Let's wrap up our current tour of the attic. Don't worry, we'll be back.
Consider the following scenario:
A razzle-dazzle new ghost is installed at the DL HM attic, with high expectations, but the effect is basically pretty simple, achieved simply by clever manipulation of light projection. Alas, the figure is too close to the track for the effect to be truly convincing, and the Imagineers fiddle unsuccessfully with the new figure, trying to get it to look right...
Sounds like you-know-who, but of course I'm talking about Constance. The only thing missing is the part where they give up and take it out.
There isn't much to say about how the Constance effect works. It's the old "Leota effect," a projected movie on a white dummy. The problem for many fans is that it looks like what it is, a two-dimensional projection. The arms in particular are unconvincing. There's evidence that the Imagineers are aware of the problem and have experimented with ways to improve the look. Compare these two shots of the mannequin under regular lighting.
If anyone wants MY free advice, I'd say the secret is to go fuzzy. Her arms should be nothing more than white, blurry shapes, just thick cloudy hoses. You could sharpen up the hands and hatchet when the hatchet appears, but only for a second. Murk it up, boys, murk it up.
By all counts, the WDW version looks and sounds better than the DL version. Even in photos you can see the difference. Here's DL Connie:
Definitely better, but we're still not at the "Gee whiz, how do they do that?" stage for anyone over 11. Hate to sound harsh, but there it is. Is she better than what she replaced? For ease of comparison, here are three nice 3D's, showing the three basic bride types over the years.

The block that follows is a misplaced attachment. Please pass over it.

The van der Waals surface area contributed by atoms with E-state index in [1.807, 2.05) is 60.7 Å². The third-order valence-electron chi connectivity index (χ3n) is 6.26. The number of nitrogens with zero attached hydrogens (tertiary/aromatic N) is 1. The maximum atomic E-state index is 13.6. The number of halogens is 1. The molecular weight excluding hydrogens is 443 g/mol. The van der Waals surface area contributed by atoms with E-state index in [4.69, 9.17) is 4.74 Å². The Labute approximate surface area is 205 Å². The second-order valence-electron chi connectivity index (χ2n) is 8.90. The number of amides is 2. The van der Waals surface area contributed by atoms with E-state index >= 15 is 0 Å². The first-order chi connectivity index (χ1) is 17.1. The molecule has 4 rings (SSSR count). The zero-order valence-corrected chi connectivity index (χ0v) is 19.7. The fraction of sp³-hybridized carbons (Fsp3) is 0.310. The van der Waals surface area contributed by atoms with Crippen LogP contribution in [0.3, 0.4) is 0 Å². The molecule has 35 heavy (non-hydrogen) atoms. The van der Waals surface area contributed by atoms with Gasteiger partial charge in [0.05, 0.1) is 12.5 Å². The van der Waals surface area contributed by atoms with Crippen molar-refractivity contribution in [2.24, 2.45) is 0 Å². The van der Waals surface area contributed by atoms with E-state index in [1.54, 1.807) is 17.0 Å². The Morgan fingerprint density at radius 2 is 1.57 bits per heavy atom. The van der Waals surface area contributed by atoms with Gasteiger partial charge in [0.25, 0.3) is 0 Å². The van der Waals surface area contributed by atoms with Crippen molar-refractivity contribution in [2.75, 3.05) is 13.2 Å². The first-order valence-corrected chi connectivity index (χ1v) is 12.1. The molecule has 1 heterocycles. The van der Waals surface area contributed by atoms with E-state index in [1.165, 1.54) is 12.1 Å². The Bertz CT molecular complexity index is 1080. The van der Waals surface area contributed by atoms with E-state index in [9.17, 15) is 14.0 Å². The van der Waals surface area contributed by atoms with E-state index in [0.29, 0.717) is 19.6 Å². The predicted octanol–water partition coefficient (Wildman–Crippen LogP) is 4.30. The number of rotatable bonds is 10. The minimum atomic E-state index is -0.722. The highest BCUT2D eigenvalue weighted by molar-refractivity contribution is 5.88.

Let's talk about something else. Let's talk about the other razzle-dazzle effect that came into the attic with Connie: the wedding portraits. Here the verdict is much more positive. When they're working right, they are impressive, very much in the coveted "how do they do it?" category.
So how do they do it? You may have noticed that when people don't know how a Mansion effect is achieved, and they want to sound like they do know, so as impress their friends, they mumble about "fiber optics" and "holograms" and sprinkle the word "digital" around like oregano on a pizza. Most of the time they overshoot, spinning out elaborate explanations when the reality is some ridiculously simple trick. Like so many other effects in the HM, this attic-portrait effect is essentially pretty simple. You have a painting on a thin, translucent fabric, and another painting underneath it. There's a spotlight on the front and a sort of light box behind. Actually, it's a little more technical than that, but I'm going to spare you the details. It's all digital fiber optics, and other things you wouldn't understand. Anyway, when the light box is dark and the frontal spotlight is on, you see the front painting with the guy's head on. When the spotlight goes out and the light box in back goes on, you see the headless version behind it. That's because when the back one is lit up, you see it through the translucent front painting, which is now unlit and essentially invisible. It's the old scrim trick, not different in principle from the ceiling in the stretching room.
You can most easily figure out how it works when it isn't working! It is extremely important that the spotlight fade in and out in such perfect coordination with the fading in and out of the back lighting that you don't notice any difference in overall luminosity. Sometimes they're out of whack, and you can notice the picture brightening and fading in synch with the disappearing head. The following two shots are grabs from the same continuous video. Note how the frame is illumined when Reginald's head is visible, but not when it isn't. It's not supposed to be like that.
The other reason the effect can be figured out is because it's been done before, more or less.
Sherman, set the Wayback machine for Paris in the 1890's.